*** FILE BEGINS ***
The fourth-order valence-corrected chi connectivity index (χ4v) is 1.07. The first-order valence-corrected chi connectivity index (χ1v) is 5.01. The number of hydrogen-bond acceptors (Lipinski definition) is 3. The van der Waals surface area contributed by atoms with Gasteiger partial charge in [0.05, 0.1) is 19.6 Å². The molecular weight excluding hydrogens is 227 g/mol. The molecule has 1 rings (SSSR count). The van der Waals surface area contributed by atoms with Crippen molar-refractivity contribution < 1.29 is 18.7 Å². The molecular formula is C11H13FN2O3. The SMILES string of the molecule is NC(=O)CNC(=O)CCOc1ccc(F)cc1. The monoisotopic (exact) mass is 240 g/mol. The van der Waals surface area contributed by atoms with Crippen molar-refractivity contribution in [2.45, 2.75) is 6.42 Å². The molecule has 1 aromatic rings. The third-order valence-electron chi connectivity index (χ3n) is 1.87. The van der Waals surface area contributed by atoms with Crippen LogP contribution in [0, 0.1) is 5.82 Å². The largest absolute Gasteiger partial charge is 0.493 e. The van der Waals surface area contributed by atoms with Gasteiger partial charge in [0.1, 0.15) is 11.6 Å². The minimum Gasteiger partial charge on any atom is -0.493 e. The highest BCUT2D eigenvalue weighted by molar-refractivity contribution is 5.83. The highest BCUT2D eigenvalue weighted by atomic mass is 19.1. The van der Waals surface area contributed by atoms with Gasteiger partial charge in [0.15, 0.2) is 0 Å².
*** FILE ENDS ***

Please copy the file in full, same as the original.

The fourth-order valence-corrected chi connectivity index (χ4v) is 1.07. The first-order valence-corrected chi connectivity index (χ1v) is 5.01. The number of hydrogen-bond acceptors (Lipinski definition) is 3. The van der Waals surface area contributed by atoms with Gasteiger partial charge in [0.05, 0.1) is 19.6 Å². The molecular weight excluding hydrogens is 227 g/mol. The molecule has 1 rings (SSSR count). The van der Waals surface area contributed by atoms with Crippen molar-refractivity contribution < 1.29 is 18.7 Å². The molecular formula is C11H13FN2O3. The SMILES string of the molecule is NC(=O)CNC(=O)CCOc1ccc(F)cc1. The monoisotopic (exact) mass is 240 g/mol. The van der Waals surface area contributed by atoms with Crippen molar-refractivity contribution in [2.45, 2.75) is 6.42 Å². The molecule has 1 aromatic rings. The third-order valence-electron chi connectivity index (χ3n) is 1.87. The van der Waals surface area contributed by atoms with Crippen LogP contribution in [0, 0.1) is 5.82 Å². The largest absolute Gasteiger partial charge is 0.493 e. The van der Waals surface area contributed by atoms with Gasteiger partial charge in [0.1, 0.15) is 11.6 Å². The minimum Gasteiger partial charge on any atom is -0.493 e. The highest BCUT2D eigenvalue weighted by molar-refractivity contribution is 5.83. The highest BCUT2D eigenvalue weighted by atomic mass is 19.1. The van der Waals surface area contributed by atoms with Gasteiger partial charge in [0.15, 0.2) is 0 Å².